The price of centralization of human resources for health

healthcare_

(Natasha Spencer, Unsplash)

This article was exclusively written for The European Sting by Mr. Rosmeri Beatriz Serrano Pérez, a 21-year-old medical student from the Dominican Republic. He is affiliated to the International Federation of Medical Students Associations (IFMSA), cordial partner of The Sting. The opinions expressed in this piece belong strictly to the writer and do not necessarily reflect IFMSA’s view on the topic, nor The European Sting’s one.


It’s 2 in the morning, on a dark road in Tamayo, municipality of Barahona province, Dominican Republic, 2 teenagers are on a motorcycle on their way to their homes, after one night, that only they could narrate.

On the unlit road, a horrible accident occurs, seriously injuring 4 people, 3 of them under 18. At that moment a journey begins to try to know their lives. It was necessary to transfer to 3 health centers and more than 32 hours so that those affected could receive adequate care.

This lack of timely attention, accessibility to health services, charge invoice at the end of the life of two teenagers. What would have happened if they had received adequate attention, in a timely manner? Would the results be different? We cannot answer for sure, but we can ensure that these types of stories are repeated over and over again, both in my country and in many others. These situations are a reflection of the lack of accessibility to Human Resources for Health (HRH) and material resources that predominates in rural areas, due to their centralization in urban areas.

We know that the deficiency of accessibility to HRH is one of the main barriers that we must overcome to achieve national health coverage. To solve this, we must ask ourselves about the effectiveness of the current distribution of HRH, are they practicing healthcare wherever the aid is needed or where their lifestyle can be better? The data shows that most prefer to remain in their comfort area.

To understand the reason, I raised the idea of ​​leaving the comfort of my home, to work on the Dominican Republic border with the Republic of Haiti, an area known for its economic precariousness and its great need for health care. I had to get away from my home, family and professional, economic and personal growth opportunities, to move to a hungry area of ​​health professionals, but scarce in growth opportunities and with low economic remuneration.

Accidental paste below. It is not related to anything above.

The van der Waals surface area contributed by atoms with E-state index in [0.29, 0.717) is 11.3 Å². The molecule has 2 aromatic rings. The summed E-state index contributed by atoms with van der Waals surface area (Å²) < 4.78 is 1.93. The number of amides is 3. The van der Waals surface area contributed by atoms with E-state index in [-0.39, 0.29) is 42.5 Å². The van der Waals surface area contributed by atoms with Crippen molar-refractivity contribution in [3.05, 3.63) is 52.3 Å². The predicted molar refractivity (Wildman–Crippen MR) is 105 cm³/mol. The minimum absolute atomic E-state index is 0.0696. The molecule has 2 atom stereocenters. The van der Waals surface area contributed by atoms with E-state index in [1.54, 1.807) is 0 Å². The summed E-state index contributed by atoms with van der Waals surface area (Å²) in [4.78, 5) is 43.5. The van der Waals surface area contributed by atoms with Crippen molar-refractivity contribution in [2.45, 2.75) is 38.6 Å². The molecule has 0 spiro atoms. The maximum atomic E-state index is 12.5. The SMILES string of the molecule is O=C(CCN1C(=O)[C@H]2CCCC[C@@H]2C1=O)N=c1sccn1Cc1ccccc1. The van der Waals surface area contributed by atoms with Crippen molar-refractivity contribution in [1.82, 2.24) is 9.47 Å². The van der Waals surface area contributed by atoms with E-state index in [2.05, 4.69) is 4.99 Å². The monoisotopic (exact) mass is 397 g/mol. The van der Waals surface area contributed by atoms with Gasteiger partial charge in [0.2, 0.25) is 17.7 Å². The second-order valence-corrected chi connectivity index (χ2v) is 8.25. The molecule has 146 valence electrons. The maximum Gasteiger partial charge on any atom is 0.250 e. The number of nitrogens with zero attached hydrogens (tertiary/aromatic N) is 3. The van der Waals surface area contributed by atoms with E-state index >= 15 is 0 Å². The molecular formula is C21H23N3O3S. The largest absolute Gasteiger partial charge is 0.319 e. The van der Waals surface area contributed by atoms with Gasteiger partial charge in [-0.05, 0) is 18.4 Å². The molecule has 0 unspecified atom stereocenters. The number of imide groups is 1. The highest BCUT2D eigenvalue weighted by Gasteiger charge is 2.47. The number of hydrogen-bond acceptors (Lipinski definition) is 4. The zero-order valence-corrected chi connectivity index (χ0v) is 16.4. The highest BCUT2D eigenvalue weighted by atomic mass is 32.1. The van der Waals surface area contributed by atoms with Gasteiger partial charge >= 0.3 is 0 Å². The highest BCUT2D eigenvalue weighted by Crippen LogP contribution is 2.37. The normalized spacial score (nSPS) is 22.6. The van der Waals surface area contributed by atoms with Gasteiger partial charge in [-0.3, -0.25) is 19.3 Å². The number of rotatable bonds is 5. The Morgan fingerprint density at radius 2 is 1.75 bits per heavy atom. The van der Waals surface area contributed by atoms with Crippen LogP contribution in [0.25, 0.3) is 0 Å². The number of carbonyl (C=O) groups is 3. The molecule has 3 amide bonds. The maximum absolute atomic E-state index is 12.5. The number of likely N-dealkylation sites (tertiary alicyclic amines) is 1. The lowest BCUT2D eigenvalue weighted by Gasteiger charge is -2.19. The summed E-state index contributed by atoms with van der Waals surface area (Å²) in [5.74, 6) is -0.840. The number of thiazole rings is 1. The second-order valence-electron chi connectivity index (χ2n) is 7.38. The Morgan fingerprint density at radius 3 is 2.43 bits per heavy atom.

I knew that, in my home, in the capital there are dozens of people who could cover my absence, while, on the border, there are dozens of people waiting anxiously for someone who could do what I know, for what I am training, The reason why I decided to dedicate my life to the medical career, to help people in the worst moments of their lives.

Convinced to go to the border, I remembered that the true work of a doctor has always been to dedicate his life to the service of others, although the state should be in charge of offering incentives to favor the migration of HRH to the most needy areas, the greatest incentive It should be the satisfaction of helping and even saving a life, because what constitutes good healthcare is given by the benefits it can provide, not by those it can receive.

About the author

Rosmeri Beatriz Serrano Pérez, is a 21-year-old medical student from the Dominican Republic. He is currently pursuing his 4th year of career at the Instituto Tecnológico de Santo Domingo (INTEC), belongs to the International Federation of Medical Student Associations (IFMSA), where he is a member of the Permanent Committee for Professional Exchange (SCOPE) at INTEC. He is also part of other student committees such as: American Medical Student Association (AMSA) INTEC and Committee of Medical Students (CEMED) of INTEC. Among his interests are research, writing and neurosciences. With his writings, he wants to help improve the health system of his country.

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